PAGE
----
Reader Round Up: December
December found me coasting into an attempt to best my best Goodreads challenge by scooting into the finish line of 165 books for 2020. Woo Hoo! My previous best was 140 last year. That is the upside about staying close to home: more time to read.
With Christmas Break comes two weeks of no school, which means nothing to plan and nothing to grade. The weather was not conducive to walking much and my library provided most of my inter-library loan requests. Recliner, book stack, open schedule—reader bliss. Here are December’s highlights:
The Constant Rabbit by Jasper Fforde
⭐️ ⭐️ ⭐️ ⭐️ ⭐️
What is Jasper Fforde’s genre? Erudite Absurdism? He is indeed unique in his style. This is a amusing read, if one can get past any hidden or unconfessed squeamishness towards talking rabbits. Jimmy Stewart’s Harvey made me a wee bit uncomfortable and I can’t claim to be a Beatrix Potter fan. Perhaps if C.S. Lewis had ennobled the rabbit in Narnia I would be more at ease with Fforde’s tale of talking rabbits.
However, my feelings aside, Fforde’s writing is oh so clever. He takes on issues ranging from reality TV to politics to human behavior and even jabs at his own double consonant last name. Having embraced Thursday Next, I was ever so happy that Mr. Fforde has not lost his way with wit and wordplay.
Esperanza Rising by Pam Munoz Ryan ⭐️ ⭐️ ⭐️ ⭐️ ⭐️
Considering this book was written twenty years ago, it still resonates so much. Esperanza lives a privileged life in Mexico until her father dies. Consequently she and her mother immigrate to California to find work on the farms picking produce. Life is vastly different for Esperanza living in the rough conditions of the camps. She must endure and live in hope that times will become better. Well-written and containing thought-provoking ideas of perspective, especially when it comes to the issues of immigration. The story is based on the author’s grandmother’s life providing a richer understanding of the harshness of prejudice and the sorrow of loss. Yet, there is a sense of possibility and hope in the story that is appealing and creates a sense of hope.
Time After Time by Lisa Grunwald ⭐️ ⭐️ ⭐️ ⭐️ ⭐️
When a story makes me cry that’s the litmus test for a memorable novel.Where to start? First off, a unique plot device involving Grand Central Station and a fairytale of an impossible romance. Next, full characterization of all characters, be they the lost and found clerk to the MCs. I came away knowing these people and became genuinely, emotionally involved in their story. If you appreciated The idea behind The Time Traveler’s Wife Grunwald’s book is suggested.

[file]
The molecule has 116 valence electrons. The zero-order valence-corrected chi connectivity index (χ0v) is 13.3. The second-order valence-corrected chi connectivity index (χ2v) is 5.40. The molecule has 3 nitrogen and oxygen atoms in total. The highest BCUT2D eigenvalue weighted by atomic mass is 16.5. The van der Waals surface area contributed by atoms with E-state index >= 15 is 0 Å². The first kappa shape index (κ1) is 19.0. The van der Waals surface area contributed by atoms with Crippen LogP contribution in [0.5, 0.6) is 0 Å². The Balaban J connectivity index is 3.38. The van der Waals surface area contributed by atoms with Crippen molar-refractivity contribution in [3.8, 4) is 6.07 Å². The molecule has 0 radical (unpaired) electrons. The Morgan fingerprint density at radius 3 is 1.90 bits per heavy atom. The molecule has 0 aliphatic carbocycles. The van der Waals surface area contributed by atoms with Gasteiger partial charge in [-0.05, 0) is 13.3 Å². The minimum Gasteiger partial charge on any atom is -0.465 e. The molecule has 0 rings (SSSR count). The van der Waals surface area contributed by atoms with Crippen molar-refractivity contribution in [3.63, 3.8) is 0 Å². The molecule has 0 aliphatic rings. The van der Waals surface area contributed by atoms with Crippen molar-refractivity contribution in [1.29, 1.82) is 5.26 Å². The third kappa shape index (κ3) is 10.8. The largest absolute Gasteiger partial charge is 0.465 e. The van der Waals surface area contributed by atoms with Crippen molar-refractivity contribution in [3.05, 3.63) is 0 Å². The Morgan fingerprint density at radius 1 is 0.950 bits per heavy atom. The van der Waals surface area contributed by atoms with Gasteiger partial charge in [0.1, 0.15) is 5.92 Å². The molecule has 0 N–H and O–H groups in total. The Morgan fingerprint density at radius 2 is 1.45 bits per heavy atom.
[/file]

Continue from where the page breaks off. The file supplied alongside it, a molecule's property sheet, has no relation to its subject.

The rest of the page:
Then there is the plethora of historical detail that is presented as a tribute to the various eras of New York from flappers to returning WWII soldiers to a city rebuilding and reshaping itself. But the double-punch ending is the real wow of Grunwald’s story of love found, lost, and found again.
Oh, if there is a movie? I nominate Paul Rudd for Joe.
Twelfth Night by William Shakespeare, Roma Gill ⭐️ ⭐️ ⭐️ ⭐️ ⭐️
Twelfth Night, one of Shakespeare’s most popular comedies, is presented in an accessible student edition by Roma Gill, that provides thorough side notes to this lively play. The ancillary includes discussion questions and other useful classroom study aides. A slim, yet efficient textbook for better understanding the play.
I Am Malala by Malala Yousafazi, Christina Lamb ⭐️ ⭐️ ⭐️ ⭐️ ⭐️
Even without all the attention Malala received after the Taliban’s bullet nearly ended her life, this well-spoken young woman from Pakistan would still be a notable person. Her zeal for education and desire for peace are notable and admired. Her voice is clearly heard around the world and she has taken on the UN, American presidents, and the Taliban expressing her beliefs.
A book that combines her story, her beliefs, and her country’s history makes for illuminating reading.
It’s Like This, Cat by Emily Neville ⭐️ ⭐️ ⭐️ ⭐️ ⭐️
I remember this book from my child and it was a welcome reread in my personal challenge to read all Newbery award winners during this past year.
This is a true tribute to sixties NYC. Neville creates a likable narrator in Davey, a fourteen year old who is starting to figure out life. He realizes he doesn’t have to argue with his father all the time and he can be choosy about his friends. He can also chose a pet and he adopts Cat from Kate, the neighborhood cat lady.
Even though it was written in the sixties the story still holds relevance since many of the issues in the book remain the same: family dynamics, friendship flurries, the search for identity. Just the prices have changed and no iPhones are in sight.
I like to think of this as a positive Catcher in the Rye.
I won’t have as much time in January with school starting back up, but I have some fabulous reads lined up. Did you have some memorable reads last month or are you looking forward to some new ones coming your way?